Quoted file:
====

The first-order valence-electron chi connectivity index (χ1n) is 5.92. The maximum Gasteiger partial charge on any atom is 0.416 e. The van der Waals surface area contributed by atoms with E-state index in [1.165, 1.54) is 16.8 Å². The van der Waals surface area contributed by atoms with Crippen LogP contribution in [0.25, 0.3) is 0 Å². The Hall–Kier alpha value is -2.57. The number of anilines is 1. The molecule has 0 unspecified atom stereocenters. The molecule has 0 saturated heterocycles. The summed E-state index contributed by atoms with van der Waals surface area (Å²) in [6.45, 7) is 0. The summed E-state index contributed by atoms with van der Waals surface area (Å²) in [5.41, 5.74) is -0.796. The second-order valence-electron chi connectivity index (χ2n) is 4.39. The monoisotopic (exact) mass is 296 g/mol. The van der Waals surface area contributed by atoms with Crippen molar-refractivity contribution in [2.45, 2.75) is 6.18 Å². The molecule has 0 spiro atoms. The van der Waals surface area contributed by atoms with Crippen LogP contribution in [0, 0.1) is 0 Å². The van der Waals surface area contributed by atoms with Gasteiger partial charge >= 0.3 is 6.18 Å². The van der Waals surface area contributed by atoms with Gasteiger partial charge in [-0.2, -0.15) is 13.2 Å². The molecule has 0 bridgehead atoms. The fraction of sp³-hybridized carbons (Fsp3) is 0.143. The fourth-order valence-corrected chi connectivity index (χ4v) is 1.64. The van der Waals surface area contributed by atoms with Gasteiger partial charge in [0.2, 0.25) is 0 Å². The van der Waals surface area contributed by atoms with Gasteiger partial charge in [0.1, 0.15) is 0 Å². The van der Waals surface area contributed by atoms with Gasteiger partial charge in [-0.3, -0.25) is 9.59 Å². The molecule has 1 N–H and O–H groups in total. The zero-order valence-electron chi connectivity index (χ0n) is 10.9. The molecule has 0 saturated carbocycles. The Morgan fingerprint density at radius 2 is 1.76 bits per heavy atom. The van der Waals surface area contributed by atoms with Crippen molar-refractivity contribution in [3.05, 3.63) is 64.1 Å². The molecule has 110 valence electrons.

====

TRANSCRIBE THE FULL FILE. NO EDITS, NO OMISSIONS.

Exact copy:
The first-order valence-electron chi connectivity index (χ1n) is 5.92. The maximum Gasteiger partial charge on any atom is 0.416 e. The van der Waals surface area contributed by atoms with E-state index in [1.165, 1.54) is 16.8 Å². The van der Waals surface area contributed by atoms with Crippen LogP contribution in [0.25, 0.3) is 0 Å². The Hall–Kier alpha value is -2.57. The number of anilines is 1. The molecule has 0 unspecified atom stereocenters. The molecule has 0 saturated heterocycles. The summed E-state index contributed by atoms with van der Waals surface area (Å²) in [6.45, 7) is 0. The summed E-state index contributed by atoms with van der Waals surface area (Å²) in [5.41, 5.74) is -0.796. The second-order valence-electron chi connectivity index (χ2n) is 4.39. The monoisotopic (exact) mass is 296 g/mol. The van der Waals surface area contributed by atoms with Crippen molar-refractivity contribution in [2.45, 2.75) is 6.18 Å². The molecule has 0 spiro atoms. The van der Waals surface area contributed by atoms with Crippen LogP contribution in [0, 0.1) is 0 Å². The van der Waals surface area contributed by atoms with Gasteiger partial charge >= 0.3 is 6.18 Å². The van der Waals surface area contributed by atoms with Gasteiger partial charge in [-0.2, -0.15) is 13.2 Å². The molecule has 0 bridgehead atoms. The fraction of sp³-hybridized carbons (Fsp3) is 0.143. The fourth-order valence-corrected chi connectivity index (χ4v) is 1.64. The van der Waals surface area contributed by atoms with Gasteiger partial charge in [0.2, 0.25) is 0 Å². The van der Waals surface area contributed by atoms with Gasteiger partial charge in [0.1, 0.15) is 0 Å². The van der Waals surface area contributed by atoms with Gasteiger partial charge in [-0.3, -0.25) is 9.59 Å². The molecule has 1 N–H and O–H groups in total. The zero-order valence-electron chi connectivity index (χ0n) is 10.9. The molecule has 0 saturated carbocycles. The Morgan fingerprint density at radius 2 is 1.76 bits per heavy atom. The van der Waals surface area contributed by atoms with Crippen molar-refractivity contribution in [3.05, 3.63) is 64.1 Å². The molecule has 110 valence electrons.